... and some of the things we were told to avoid.

Cell phone radiation isn’t as harmless as you might think, a new group of studies has concluded. Preliminary results from an international study show some correlation between long-term cell phone use and brain tumors, prompting a cancer researcher to warn staffers to limit their cell phone use. “I find the old adage ‘better to be safe than sorry’ to be very apt to this situation,’’ said Ronald Herberman, director of the University of Pittsburgh Cancer Institute. 

Sushi is packed with poisonous mercury, said two alarming studies of Japanese restaurants in New York and L.A. Though nobody—especially pregnant women and children—should be eating sushi more than once a week, sushi made from bluefin tuna is the most dangerous. Being large, predatory, and long-lived, these fish accumulate more mercury in their flesh than do other species.

Double dipping your chip into a communal bowl of dip isn’t just uncool, it’s downright unsanitary. A Seinfeld-inspired study found that double dipping can transfer up to 10,000 bacteria from a partygoer’s mouth to the salsa or guacamole bowl. “Before you have some dip at a party,” says study author Paul Dawson, “look around and ask yourself, Would I be willing to kiss everyone here?”

Artificial sweeteners may assuage your guilt, but they’re not making you any thinner. When you taste something sweet, researchers found, your brain preps your body for a big intake of calories. When your blood doesn’t receive the sugar rush that your tongue promised, your brain sends out hunger signals to try to get those calories back. In the end, you end up eating more calories than you would have if you had just ordered that regular Coke. 

Botox can leak from its original injection site, causing paralysis and even death, the FDA warned. Botox users who experience slurred speech, muscle weakness, breathing problems, or difficulty swallowing should seek medical help immediately.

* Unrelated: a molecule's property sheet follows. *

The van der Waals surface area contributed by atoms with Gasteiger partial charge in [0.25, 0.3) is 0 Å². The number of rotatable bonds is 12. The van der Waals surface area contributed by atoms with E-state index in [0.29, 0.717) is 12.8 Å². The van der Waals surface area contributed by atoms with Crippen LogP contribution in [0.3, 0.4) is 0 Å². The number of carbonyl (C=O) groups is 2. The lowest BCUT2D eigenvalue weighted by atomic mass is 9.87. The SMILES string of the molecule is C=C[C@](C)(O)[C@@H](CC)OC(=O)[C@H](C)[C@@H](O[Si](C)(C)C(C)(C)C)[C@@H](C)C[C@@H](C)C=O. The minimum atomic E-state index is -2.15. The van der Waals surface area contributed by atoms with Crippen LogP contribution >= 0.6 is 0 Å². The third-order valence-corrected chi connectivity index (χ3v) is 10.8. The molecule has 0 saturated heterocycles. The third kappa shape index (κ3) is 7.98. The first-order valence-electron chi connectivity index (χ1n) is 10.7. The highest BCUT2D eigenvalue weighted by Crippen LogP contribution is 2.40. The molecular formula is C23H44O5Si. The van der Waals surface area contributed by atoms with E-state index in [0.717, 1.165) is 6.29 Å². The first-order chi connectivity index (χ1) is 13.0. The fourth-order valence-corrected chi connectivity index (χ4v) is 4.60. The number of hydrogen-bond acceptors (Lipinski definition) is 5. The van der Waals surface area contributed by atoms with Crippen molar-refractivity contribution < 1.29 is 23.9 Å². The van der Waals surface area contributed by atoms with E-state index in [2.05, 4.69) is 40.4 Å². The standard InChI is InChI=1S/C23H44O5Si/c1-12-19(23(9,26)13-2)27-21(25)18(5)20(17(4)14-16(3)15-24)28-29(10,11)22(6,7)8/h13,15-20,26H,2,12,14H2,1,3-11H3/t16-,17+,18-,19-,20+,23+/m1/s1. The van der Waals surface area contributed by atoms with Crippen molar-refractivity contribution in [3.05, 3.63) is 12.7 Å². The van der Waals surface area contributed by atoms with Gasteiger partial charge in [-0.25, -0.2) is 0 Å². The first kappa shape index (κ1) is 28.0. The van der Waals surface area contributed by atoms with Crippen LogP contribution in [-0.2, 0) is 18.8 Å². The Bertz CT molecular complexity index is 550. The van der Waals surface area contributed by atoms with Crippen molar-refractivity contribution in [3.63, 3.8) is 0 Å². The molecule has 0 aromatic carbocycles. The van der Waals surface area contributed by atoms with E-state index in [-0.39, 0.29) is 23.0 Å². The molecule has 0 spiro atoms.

Gymnastics is as dangerous a sport for young people as ice hockey or football. More than 27,000 young gymnasts are injured every year, and bad falls can cause broken limbs, paralysis, and death. “Most people don’t realize that gymnastics can be such a dangerous sport,” says Dr. Lara B. McKenzie. 

Sex in the city
might be a bad idea. A study this year found that one in four New Yorkers is infected with genital herpes. Though herpes itself is treatable and not terribly harmful, the virus can lead to bigger health problems. “Genital herpes alone will not cause serious problems for most people,” says researcher Julia Schillinger, “but some people will have painful genital sores, and the infection fosters the spread of HIV.”

Detox diets are a terrible health fad. The body gets rid of poisons on its own, and researchers warn that trying to “detoxify’’ or “cleanse” with liquid diets or weird supplements is a quick way to end up in a hospital. Geoff Page of Britain knows this firsthand: His wife, after trying to “detox” with too much water, ended up with permanent brain damage. “Her life has been seriously affected, perhaps ruined, by this fad-type way of losing weight.”

Abstinence can ruin your big day. Researchers have found that regular sex (with a partner) helps to soothe the body in stress situations. When giving a big presentation or enduring a critical evaluation, abstinent people experienced a jump in blood pressure much greater than the increase experienced by sexually active examinees. The hormones released during intercourse, researchers said, can soothe the body’s stress reactions for days afterward.
Incense is hazardous to your health. Singapore researchers have found that people who used incense every day for decades are at a greater risk for cancers of the upper airway.

Sexy models make everyone feel lousy about themselves. New research shows that it’s not just women who get depressed over sexy pictures of unattainable female bodies. Looking at photos of models in bikinis in magazines such as Maxim and FHM made men feel unworthy of such beauties, and therefore inadequate and lonely.